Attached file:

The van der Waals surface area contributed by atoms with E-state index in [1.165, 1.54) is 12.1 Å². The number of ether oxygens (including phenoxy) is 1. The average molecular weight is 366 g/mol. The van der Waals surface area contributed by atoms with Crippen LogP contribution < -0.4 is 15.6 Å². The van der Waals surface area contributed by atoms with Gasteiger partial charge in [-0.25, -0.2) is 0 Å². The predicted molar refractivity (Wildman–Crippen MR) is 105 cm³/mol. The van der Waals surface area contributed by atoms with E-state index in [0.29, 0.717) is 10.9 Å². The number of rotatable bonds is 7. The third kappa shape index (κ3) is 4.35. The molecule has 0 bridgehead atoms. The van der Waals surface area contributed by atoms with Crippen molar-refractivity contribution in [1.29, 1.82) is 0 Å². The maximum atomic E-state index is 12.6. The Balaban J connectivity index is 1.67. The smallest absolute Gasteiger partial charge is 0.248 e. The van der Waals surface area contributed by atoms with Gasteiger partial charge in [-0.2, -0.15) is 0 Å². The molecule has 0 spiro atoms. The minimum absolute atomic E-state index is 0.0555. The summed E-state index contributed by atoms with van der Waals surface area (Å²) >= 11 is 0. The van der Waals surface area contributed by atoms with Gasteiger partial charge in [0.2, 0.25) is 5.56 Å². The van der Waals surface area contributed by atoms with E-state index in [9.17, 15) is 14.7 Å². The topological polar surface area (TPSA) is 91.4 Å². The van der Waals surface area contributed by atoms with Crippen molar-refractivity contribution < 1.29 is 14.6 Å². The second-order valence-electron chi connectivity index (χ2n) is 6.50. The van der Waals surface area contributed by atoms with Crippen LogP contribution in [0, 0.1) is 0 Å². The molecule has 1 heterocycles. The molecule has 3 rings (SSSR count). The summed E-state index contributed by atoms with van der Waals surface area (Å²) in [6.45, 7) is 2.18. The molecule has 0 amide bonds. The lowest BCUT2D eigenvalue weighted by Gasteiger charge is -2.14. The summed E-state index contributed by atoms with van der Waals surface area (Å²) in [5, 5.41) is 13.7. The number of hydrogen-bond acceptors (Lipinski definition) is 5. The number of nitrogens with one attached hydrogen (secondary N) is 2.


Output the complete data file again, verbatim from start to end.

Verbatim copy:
The van der Waals surface area contributed by atoms with E-state index in [1.165, 1.54) is 12.1 Å². The number of ether oxygens (including phenoxy) is 1. The average molecular weight is 366 g/mol. The van der Waals surface area contributed by atoms with Crippen LogP contribution < -0.4 is 15.6 Å². The van der Waals surface area contributed by atoms with Gasteiger partial charge in [-0.25, -0.2) is 0 Å². The predicted molar refractivity (Wildman–Crippen MR) is 105 cm³/mol. The van der Waals surface area contributed by atoms with E-state index in [0.29, 0.717) is 10.9 Å². The number of rotatable bonds is 7. The third kappa shape index (κ3) is 4.35. The molecule has 0 bridgehead atoms. The van der Waals surface area contributed by atoms with Crippen molar-refractivity contribution in [1.29, 1.82) is 0 Å². The maximum atomic E-state index is 12.6. The Balaban J connectivity index is 1.67. The smallest absolute Gasteiger partial charge is 0.248 e. The van der Waals surface area contributed by atoms with Gasteiger partial charge in [-0.2, -0.15) is 0 Å². The molecule has 0 spiro atoms. The minimum absolute atomic E-state index is 0.0555. The summed E-state index contributed by atoms with van der Waals surface area (Å²) >= 11 is 0. The van der Waals surface area contributed by atoms with Gasteiger partial charge in [0.2, 0.25) is 5.56 Å². The van der Waals surface area contributed by atoms with E-state index in [9.17, 15) is 14.7 Å². The topological polar surface area (TPSA) is 91.4 Å². The van der Waals surface area contributed by atoms with Crippen molar-refractivity contribution < 1.29 is 14.6 Å². The second-order valence-electron chi connectivity index (χ2n) is 6.50. The van der Waals surface area contributed by atoms with Crippen LogP contribution in [0, 0.1) is 0 Å². The molecule has 1 heterocycles. The molecule has 3 rings (SSSR count). The summed E-state index contributed by atoms with van der Waals surface area (Å²) in [6.45, 7) is 2.18. The molecule has 0 amide bonds. The lowest BCUT2D eigenvalue weighted by Gasteiger charge is -2.14. The summed E-state index contributed by atoms with van der Waals surface area (Å²) in [5, 5.41) is 13.7. The number of hydrogen-bond acceptors (Lipinski definition) is 5. The number of nitrogens with one attached hydrogen (secondary N) is 2.